• Aside from the state of US infrastructure…indeed any Western nation, and examine the state of people’s minds or values. This was of course described in Ayn Rand’s book ‘Atlas Shrugged’….how statism would undermine capitalism, and how capitalism would be blamed, forcing us towards increasingly ‘big government’. The state is actually bigger than we think. You cannot simply look at the % of GDP expended by the public sector, since Western govts have outsourced a great deal, but still done is in accordance with ‘statutory rules’ inviting privileged favours, as dogmatic rules invite loopholing.

  • David Mowers

    Come buy it all up foreign investors. That’s what Republicans plan.To sell off every piece of America’s infrastructure to the highest bidders and then take orders from foreigners about when, where and how we will do things from now on because they will be the “ownership class” and the people will all be poor since they cannot afford to pay for every single thing that once was free and now costs money.

    Oh you want to breathe my air?
    Oh you want to drink my water?
    Oh you want to drive on my roads?
    Oh you want to attend my schools?
    Oh you want to have a hearing in civil court at my court system?
    Oh you want your food stamps issued by my private vending company?
    Oh you want a list of safe food products from the grocery store? Well, the F.D.A and U.S.D.A. are privately-held so you need to pay for it son.
    Oh you want to know the weather forecast?
    Oh you want to enjoy a vacation at my lake and park?
    Oh you want my private national guardsman to protect you during a hurricane emergency?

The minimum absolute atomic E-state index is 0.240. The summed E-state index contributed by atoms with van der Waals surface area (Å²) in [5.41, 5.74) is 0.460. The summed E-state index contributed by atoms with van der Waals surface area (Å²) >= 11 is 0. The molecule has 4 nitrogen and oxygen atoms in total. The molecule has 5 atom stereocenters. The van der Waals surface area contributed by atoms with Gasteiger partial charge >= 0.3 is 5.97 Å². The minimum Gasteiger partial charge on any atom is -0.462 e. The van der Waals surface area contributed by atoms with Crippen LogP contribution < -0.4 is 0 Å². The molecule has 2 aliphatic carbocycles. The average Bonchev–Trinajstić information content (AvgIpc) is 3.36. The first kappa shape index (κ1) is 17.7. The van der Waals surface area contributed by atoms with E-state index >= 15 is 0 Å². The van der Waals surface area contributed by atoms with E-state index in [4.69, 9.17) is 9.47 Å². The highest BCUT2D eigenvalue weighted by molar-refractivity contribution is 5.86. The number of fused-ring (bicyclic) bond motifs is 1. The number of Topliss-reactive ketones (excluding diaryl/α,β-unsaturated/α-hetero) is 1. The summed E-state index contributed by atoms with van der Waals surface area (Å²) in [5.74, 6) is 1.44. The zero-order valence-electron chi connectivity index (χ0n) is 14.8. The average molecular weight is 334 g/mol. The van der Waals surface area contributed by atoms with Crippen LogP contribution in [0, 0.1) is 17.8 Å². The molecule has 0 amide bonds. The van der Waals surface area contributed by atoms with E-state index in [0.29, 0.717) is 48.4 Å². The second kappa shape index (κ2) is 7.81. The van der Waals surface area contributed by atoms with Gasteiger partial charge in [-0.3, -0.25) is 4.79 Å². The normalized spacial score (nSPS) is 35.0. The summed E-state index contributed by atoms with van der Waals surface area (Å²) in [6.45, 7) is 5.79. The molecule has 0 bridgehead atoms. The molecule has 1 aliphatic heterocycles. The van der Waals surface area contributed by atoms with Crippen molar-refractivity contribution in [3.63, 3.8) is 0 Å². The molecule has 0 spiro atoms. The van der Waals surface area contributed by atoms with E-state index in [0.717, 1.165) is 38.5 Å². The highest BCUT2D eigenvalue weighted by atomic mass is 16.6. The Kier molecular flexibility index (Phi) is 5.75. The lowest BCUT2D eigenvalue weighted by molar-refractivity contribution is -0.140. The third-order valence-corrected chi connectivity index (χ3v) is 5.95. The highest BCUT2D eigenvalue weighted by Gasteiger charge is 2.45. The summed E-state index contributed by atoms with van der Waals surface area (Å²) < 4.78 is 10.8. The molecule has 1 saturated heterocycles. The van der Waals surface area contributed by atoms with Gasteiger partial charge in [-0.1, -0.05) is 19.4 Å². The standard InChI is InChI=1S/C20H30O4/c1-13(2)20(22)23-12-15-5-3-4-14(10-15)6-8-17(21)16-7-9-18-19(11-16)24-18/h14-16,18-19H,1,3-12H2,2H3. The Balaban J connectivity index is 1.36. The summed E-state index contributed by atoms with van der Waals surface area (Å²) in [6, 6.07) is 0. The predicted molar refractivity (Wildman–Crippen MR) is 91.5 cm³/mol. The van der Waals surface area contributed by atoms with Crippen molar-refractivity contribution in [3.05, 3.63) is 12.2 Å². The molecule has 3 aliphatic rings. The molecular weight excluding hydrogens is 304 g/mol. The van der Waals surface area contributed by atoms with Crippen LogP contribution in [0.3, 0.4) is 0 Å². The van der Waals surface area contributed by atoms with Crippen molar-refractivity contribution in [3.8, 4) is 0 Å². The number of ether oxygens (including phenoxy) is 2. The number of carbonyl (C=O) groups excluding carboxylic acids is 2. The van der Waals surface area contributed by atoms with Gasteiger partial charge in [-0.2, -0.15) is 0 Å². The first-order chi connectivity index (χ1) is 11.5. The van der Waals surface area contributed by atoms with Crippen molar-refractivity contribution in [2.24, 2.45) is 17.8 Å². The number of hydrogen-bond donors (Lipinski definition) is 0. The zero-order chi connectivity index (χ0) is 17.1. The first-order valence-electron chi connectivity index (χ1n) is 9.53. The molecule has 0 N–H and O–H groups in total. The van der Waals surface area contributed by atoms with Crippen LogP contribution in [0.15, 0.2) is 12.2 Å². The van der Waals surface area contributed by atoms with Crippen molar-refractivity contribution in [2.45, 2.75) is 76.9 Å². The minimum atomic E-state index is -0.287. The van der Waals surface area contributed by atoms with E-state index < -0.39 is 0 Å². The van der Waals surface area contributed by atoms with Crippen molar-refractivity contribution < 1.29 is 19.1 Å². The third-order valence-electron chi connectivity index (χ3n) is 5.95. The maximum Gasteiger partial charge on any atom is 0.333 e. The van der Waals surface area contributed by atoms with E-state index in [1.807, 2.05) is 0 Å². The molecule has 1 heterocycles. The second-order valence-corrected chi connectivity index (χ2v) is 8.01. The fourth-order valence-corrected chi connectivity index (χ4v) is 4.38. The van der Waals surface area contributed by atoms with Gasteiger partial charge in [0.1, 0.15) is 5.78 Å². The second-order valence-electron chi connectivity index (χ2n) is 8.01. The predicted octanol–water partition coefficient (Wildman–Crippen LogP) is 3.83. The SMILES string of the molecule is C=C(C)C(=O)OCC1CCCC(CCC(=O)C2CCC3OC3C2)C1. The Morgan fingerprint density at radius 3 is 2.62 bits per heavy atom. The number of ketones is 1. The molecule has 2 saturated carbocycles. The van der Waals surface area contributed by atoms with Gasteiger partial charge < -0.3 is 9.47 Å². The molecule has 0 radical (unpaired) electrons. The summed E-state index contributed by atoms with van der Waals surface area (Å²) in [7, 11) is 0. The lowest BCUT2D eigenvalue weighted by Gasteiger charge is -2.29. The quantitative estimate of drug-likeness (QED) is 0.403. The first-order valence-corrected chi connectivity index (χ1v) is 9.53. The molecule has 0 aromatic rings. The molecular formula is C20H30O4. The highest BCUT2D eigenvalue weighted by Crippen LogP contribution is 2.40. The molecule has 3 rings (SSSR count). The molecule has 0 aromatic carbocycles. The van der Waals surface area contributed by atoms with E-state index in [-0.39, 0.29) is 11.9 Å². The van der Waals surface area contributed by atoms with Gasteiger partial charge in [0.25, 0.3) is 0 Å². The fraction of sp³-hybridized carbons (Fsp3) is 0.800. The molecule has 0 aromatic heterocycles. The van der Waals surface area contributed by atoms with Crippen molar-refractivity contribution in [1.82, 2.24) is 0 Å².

You better have cash.

  • Pravda01

    Fragmented railway systems, almost no transport alternatives etc.. Don’t forget what is behind the so called net neutrality! A lack of investment. In other countries 150 mbs speeds are normal and in US old style modems have to be used.

  • Siloo Kapadia

    USA is really pitiful. And now their economy is so bad they have to disguise their numbers and do window dressing and all that. What a shame! Toba!

  • Roan Suda

    Ted Rall once again demonstrates that he is a snarling moron. If all of the wealth of the “one-percent” (including that of statist millionaires and billionaires such as the Clintons, the Pelosis, Al Gore, and, yes, the Obamas) were confiscated, it would disappear down the government drain without a trace. The problem is that people will never care as much about everybody’s property as they do about their own. Will a graffiti “artist” spray-paint a building of which he is a part-owner and from which he earns rent? No. Will he “do” a rundown highway overpass? Sure.